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Credit Officers Speak Out in Fed Survey

Credit officers are weighing in on the current state of the markets, credit terms, securities financing, and over-the-counter (OTC) derivatives in a recent opinion survey.


The ""Federal Reserve's"":www.federalreserve.gov/ September poll, dubbed the ""Senior Credit Officer Opinion Survey on Dealer Financing Terms"":http://www.federalreserve.gov/econresdata/releases/scoos.htm, evaluated multiple aspects of the present credit climate to determine what those working in the mortgage industry day-to-day are saying about recent changes initiated on Capitol Hill.

The Fed's survey also examined funding markets for ""Treasury"":www.treasury.gov/ securities, risk appetites, and the utilization of leverage and financing of assets traded by real estate investment trusts.

Twenty-one financial institutions participated in the poll, which took place between August 22 and September 2 and focused on alterations that occurred between June and August of this year.

The results were mixed, and a broad look at credit availability demonstrated no definitive direction in terms of easing versus tightening credit, which is a departure from June's findings that showed an overall loosening of credit across the board.

Seventy-five percent of dealers reported an increase in the resources and time being spent on handling the exposure to other dealers and financial intermediaries, and 50 percent said they were also contributing more attention to central counter-parties or other financial utilities.

OTC derivatives drew little change from the poll conducted in June, with non-price terms and re-negotiated OTC derivatives master agreements staying static.


Initial margin requirements remained stable as well, with little movement among underlying collateral types for average and favored consumers.

Securities financing queries showed a general tightening of terms, representing an alteration from June numbers which indicated greater easing of terms.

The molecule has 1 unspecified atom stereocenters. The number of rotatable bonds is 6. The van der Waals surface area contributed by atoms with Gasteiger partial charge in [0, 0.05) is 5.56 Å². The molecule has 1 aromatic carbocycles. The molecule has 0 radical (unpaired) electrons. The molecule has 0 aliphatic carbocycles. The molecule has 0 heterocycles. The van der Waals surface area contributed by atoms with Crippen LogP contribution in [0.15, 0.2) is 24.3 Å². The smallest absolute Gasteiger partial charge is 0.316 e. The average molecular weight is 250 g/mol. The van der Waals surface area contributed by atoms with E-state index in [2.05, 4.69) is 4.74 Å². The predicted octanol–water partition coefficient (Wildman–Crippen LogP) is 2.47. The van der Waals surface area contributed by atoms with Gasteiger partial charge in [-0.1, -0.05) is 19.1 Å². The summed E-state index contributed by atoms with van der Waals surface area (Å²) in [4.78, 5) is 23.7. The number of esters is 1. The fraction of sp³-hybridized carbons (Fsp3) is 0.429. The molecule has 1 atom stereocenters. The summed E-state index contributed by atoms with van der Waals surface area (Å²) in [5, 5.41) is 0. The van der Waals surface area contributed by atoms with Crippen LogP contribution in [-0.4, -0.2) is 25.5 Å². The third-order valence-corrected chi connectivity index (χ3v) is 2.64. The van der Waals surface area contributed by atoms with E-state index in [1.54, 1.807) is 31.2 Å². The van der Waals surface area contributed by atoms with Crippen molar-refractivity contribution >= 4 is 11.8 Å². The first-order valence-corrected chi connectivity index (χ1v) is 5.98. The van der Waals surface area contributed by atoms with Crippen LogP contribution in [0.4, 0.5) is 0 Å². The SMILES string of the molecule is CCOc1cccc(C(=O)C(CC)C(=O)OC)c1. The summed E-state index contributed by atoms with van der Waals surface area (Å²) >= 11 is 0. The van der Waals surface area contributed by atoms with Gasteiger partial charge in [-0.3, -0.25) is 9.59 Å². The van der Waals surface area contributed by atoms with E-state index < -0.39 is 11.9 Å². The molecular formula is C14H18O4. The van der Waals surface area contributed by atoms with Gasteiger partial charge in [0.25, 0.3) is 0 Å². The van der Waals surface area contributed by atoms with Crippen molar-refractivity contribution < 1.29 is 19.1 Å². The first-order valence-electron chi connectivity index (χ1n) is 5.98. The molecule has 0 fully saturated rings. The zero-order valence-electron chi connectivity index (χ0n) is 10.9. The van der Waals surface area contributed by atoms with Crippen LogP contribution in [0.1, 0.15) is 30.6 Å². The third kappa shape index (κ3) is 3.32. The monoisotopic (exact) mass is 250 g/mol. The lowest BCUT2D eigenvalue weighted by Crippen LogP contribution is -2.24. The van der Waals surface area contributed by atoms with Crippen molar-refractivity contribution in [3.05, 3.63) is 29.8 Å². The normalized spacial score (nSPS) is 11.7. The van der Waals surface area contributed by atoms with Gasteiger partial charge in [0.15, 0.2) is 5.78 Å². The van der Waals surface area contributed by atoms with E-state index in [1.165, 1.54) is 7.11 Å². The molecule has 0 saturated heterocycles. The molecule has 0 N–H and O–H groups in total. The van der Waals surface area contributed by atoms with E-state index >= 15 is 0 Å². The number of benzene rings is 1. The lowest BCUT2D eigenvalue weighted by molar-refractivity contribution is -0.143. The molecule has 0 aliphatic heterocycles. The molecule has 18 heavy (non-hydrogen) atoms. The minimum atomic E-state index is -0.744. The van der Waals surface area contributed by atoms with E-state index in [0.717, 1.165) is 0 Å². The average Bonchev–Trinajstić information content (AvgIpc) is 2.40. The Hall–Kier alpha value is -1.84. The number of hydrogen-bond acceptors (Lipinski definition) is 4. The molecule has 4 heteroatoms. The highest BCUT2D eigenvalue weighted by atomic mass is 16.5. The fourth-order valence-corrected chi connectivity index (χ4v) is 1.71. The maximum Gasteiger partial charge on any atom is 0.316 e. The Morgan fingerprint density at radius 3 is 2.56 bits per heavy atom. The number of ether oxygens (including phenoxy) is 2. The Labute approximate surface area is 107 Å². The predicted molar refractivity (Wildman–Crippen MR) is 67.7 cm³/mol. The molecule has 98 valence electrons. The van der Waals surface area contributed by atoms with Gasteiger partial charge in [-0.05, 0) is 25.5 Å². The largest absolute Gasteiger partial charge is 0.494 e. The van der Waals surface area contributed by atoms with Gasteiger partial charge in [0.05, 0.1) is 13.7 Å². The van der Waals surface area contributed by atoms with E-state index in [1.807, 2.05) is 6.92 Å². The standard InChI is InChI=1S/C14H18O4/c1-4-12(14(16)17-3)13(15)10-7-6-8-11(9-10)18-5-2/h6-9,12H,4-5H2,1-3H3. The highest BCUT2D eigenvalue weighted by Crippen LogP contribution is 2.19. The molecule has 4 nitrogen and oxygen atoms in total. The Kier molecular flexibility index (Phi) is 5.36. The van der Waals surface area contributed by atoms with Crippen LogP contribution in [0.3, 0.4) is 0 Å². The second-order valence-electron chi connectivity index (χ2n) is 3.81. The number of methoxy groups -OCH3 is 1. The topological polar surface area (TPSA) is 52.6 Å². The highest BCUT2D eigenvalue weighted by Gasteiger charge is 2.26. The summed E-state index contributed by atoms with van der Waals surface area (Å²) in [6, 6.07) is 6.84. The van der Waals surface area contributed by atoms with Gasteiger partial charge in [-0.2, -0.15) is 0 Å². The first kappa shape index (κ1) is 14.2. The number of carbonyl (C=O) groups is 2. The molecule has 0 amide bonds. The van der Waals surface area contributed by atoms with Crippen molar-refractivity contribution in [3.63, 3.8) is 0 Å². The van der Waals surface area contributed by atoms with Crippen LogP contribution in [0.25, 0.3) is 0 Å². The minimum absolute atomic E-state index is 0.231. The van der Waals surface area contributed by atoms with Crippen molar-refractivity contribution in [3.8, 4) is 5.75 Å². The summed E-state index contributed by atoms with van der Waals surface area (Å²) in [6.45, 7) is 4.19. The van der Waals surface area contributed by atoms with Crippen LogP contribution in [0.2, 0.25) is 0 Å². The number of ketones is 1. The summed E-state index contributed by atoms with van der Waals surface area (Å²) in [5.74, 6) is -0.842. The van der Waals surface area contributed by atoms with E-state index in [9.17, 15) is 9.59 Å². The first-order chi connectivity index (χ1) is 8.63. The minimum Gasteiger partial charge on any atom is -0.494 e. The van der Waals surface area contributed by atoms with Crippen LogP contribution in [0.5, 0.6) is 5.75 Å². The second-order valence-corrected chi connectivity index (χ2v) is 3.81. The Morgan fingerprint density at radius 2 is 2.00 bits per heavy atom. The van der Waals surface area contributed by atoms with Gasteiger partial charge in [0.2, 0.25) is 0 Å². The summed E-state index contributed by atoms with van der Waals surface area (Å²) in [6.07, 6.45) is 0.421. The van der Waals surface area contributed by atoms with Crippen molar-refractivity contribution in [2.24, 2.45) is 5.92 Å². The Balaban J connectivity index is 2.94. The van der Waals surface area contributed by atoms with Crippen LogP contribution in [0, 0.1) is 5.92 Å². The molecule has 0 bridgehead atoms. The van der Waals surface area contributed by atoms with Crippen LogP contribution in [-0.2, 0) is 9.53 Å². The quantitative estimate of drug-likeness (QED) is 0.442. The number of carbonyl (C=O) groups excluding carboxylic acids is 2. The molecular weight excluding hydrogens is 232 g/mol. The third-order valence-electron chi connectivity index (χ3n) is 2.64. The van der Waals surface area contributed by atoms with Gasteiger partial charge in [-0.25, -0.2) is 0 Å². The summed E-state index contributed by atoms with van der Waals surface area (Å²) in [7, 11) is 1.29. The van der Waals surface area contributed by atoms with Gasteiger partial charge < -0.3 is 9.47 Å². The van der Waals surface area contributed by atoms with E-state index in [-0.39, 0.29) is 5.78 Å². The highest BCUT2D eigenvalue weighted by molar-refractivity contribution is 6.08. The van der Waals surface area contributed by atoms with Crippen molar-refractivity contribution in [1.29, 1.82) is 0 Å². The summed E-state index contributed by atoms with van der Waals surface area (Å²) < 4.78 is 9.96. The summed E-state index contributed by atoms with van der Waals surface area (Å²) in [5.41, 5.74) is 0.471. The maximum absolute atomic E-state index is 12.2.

Additionally, dealers demand for funding corporate bonds and agency and non-agency residential mortgage-backed securities (RMBS) was on the uptick during the survey period.

In contrast to previous 2011 results, respondents noted a deterioration of the liquidity and functioning in the markets as it relates to the collateral types included in the survey.

The Fed's look at funding for U.S. Treasury securities demonstrated minimal change, but participants did indicate a drop in requests to fund those types of securities, as well as downward movement in liquidity and functioning of the market.

Questions dealing with the current risk environment showed that dealers' clients were becoming somewhat more risk averse, with a more significant decline seen among those related to hedge funds.

Around 50 percent of dealers saw a rise in hedge funds attempting to negotiate more-favorable price and non price terms.

Leverage within the REIT sector was shown to increase slightly during the survey based on results from the start of 2011.

Mutual funds, exchange-traded funds, pension plans, and endowments also demonstrated static numbers in terms of price and non price credit terms and leverage.

The Fed has been conducting these types of surveys since June of 2010, and while the structure of the survey remains largely consistent, additional detail was added to September's coverage to better evaluate certain types of counter parties and collateral offerings.

Questions covering the OTC derivatives were also changed somewhat in a nod to the market's current practice of using master agreements, specific to material credit terms and applicable throughout many types of transactions.